The boxes are all in and filled. and performing as planned. I first put a layer of plastic down, cut a few slits to allow it to drain, then a thick layer of magazines and newspaper went in, then the dirt. I was very worried that the soil wasn't going to be very pretty but it was better than I expected. We would remove the plants from an pre-scouted area away from contaminates, and use the layer just beneath that. I found it had some old peat, some organic matter, some sand, and clay. I found if we went too deep it became nothing but rock and clay. Even being really picky though I found that the soil was pretty varied between the boxes, some ended up with more sand, some with more rocks, etc. Next season I'm going to have to find a way to add more organic material though...somehow. My boxes were 2 feet deep and I filled them about 1 1/2 feet full, I figured the bit of a lip would protect the little plants from being blown to bits and it would allow me to attach a plastic cover without it touching them if I had to. I did a few soil tests and found the soil to be absolutely devoid of nitrogen. Which made me panic. lol I mixed in some organic fertilizer I bought this winter but I should have bought more. This week I am ordering some blood meal and giving that a try...and hoping that I don't attract unwanted visitors! I also wanted to try and get some kelp, will need to find what combo and amount will work.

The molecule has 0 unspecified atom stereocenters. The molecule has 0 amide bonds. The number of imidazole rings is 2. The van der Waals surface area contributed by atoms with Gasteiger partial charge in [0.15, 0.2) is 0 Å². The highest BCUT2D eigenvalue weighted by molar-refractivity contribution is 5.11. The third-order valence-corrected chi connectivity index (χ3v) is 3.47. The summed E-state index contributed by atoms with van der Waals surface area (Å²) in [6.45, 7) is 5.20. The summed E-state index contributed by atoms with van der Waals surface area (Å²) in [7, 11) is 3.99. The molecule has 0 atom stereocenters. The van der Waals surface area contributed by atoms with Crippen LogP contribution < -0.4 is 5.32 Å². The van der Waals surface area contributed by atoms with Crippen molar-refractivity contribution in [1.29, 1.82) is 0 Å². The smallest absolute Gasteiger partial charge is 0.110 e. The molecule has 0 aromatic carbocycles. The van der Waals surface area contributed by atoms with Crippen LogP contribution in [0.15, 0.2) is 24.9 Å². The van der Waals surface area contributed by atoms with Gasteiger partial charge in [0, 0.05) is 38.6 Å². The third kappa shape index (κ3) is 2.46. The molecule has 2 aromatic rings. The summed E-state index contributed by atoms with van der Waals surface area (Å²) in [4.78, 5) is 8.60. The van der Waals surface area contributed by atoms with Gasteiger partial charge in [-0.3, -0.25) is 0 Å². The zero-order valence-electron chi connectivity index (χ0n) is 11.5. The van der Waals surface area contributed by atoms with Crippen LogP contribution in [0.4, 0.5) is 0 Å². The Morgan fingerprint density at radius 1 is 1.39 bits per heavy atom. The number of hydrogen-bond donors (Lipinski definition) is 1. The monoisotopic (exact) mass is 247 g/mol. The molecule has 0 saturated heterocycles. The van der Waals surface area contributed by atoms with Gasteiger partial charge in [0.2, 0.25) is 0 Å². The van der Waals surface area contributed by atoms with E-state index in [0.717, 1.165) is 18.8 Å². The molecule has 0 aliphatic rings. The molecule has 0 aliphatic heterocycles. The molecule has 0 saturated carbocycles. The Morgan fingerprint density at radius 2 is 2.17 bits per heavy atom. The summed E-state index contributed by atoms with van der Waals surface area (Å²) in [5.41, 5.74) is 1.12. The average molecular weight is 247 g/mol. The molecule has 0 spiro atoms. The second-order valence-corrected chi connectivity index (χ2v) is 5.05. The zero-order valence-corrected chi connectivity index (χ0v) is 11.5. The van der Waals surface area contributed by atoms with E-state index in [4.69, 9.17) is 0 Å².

*Update - I tried to order from one place and they informed me it had too much nitrogen to mail. Which made me giggle. Then I frowned. This might be a challenge!
I built a short wall on the north side of the garden that is about waist high. It worked really great for cutting down the wind but on some days it is not enough. We also found someone was getting rid of a small water storage tank and we drug it home and chopped off the top so I can reach into it easily enough. It holds about 60 gallons or more, though I haven't actually filled it to the top yet. We have it positioned to catch as much rain water as possible, and I have secured some bug netting over the top so it doesn't become a mosquito breeding ground. I found that if I spend a half hour or so hauling water from the river (for my tank and the dogs) it will last me about 3-4 days, more if it rains. The mosquitoes have arrived, and they brought the gangs of horseflies with them. So far I have counted about 12 bites.
Hows the plants doing? Good and bad. The plants that I started indoors are not looking too hot. I think I totally did not expect the extreme differences in temperature and weather conditions that come with spring time here. We would go from 15 mph gusts and thunderstorms to 90 degrees and sunny, to night temperatures dipping below 35 degrees. One night we dropped 50 degrees in 12 hours. I don't think the week that I hardened the plants off really prepared them for that! I kept them all covered in clear plastic for the worst of it but they are all looking pretty unhappy, especially the squash. I watched in horror as they went from happy and green to almost leafless little stalks. I'm sure the lack of nutrients might have had something to do with it too. The peppers are actually doing the best out of that groups surprisingly. I have already talked to my husband about building me a good sized cold frame with some old windows that we got from the school remodel. Maybe if I am better prepared next year they will survive! The tomatoes are hanging on with all their might, though the growth slowed down and the old leaves are yellowing a bit.